FOR NOW, SOME CONSERVATIVES in the 2.3 million-member Episcopal Church (ECUSA) have decided the best way to stay together and take a stand for biblical authority in the troubled denomination is by forming "a church within the church."
Some 100 delegates from 12 dioceses and elsewhere in ECUSA met in suburban Dallas last week and organized the Network of Anglican Communion Dioceses and Parishes. They unanimously approved a charter that says the network "shall operate within the constitution of the Episcopal Church" and will "constitute a true and legitimate expression of the worldwide Anglican Communion." (ECUSA is the U.S. part of the 70 million-member global body.)
The charter said recent decisions by ECUSA "have departed from the historic faith and order and have brought immense harm." In immediate view were denominational decisions last year to approve a gay priest in an open homosexual relationship as a bishop and to recognize rites for same-sex unions as acceptable. V. Gene Robinson's consecration as bishop in November shook not only much of ECUSA but also the entire Anglican Communion; leaders of the majority of the world's Anglicans condemned the action as unbiblical and expressed solidarity with ECUSA conservatives.
With church members and even some priests heading for the exits following the consecration, and with widespread unrest in the pews, conservative leaders pondered what to do to stop the hemorrhaging. Eventually, despite differences on the details, they settled on the network idea. An outright breakaway would have meant for the dissidents the loss of parish property and assets, along with clergy pensions and health insurance, and likely resulted in drawn-out, expensive litigation.
Accused of schism scheming by liberal ECUSA leaders, the conservatives shot back. They said it was the liberals who had left the church's faith and canons, causing all the commotion.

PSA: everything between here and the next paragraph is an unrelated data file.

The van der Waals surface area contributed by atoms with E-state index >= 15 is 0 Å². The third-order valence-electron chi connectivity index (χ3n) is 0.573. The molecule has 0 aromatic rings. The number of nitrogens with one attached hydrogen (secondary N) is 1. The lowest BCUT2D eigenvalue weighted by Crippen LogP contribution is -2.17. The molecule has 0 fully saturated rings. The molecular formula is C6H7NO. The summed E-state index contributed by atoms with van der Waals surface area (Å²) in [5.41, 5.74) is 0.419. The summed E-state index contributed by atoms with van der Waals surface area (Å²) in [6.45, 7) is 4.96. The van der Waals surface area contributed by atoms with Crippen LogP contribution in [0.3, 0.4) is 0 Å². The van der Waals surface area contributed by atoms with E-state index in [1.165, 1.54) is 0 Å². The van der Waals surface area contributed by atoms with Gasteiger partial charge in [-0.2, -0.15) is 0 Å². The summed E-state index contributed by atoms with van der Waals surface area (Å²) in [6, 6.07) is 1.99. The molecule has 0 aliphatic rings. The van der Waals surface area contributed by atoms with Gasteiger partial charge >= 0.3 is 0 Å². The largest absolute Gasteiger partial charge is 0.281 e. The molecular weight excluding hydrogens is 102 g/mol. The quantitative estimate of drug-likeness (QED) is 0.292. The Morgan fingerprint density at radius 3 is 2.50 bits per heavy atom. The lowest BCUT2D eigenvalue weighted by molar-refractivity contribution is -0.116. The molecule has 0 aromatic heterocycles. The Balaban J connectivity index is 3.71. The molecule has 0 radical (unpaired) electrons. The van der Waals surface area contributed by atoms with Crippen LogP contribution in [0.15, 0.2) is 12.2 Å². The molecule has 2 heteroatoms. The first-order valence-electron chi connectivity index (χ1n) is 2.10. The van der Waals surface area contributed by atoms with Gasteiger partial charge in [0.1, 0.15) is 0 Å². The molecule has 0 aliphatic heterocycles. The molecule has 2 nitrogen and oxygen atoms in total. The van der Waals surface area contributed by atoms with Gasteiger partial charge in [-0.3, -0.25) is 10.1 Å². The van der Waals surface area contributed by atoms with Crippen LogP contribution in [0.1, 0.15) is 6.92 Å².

One provision in the charter is bound to result in conflict. It says all congregations joining the network, including those from liberal dioceses, will "come under the spiritual authority of a bishop" approved by network leaders. It was not immediately clear how far "spiritual authority" extends. Under ECUSA law, no bishop from outside a diocese can minister to a congregation without the local bishop's permission, and some liberal bishops vow they never will allow an outside bishop to exercise spiritual oversight in their dioceses.
However, the top leaders of the Anglican Communion instructed Archbishop of Canterbury Rowan Williams to appoint a committee to chart a way for conservatives stranded in liberal dioceses to receive "adequate Episcopal oversight" by a likeminded bishop. The committee's report is due by September.
The charter set up five geographic "convocations" for participating parishes not part of a network diocese, and a nongeographic one for traditionalists opposed to the ordination of women and use of modern prayer books.
The delegates also elected Pittsburgh bishop Robert Duncan to lead the network for the next three years. Despite differences, he told reporters, "we share a unified conviction that the gospel of Jesus Christ must not be compromised."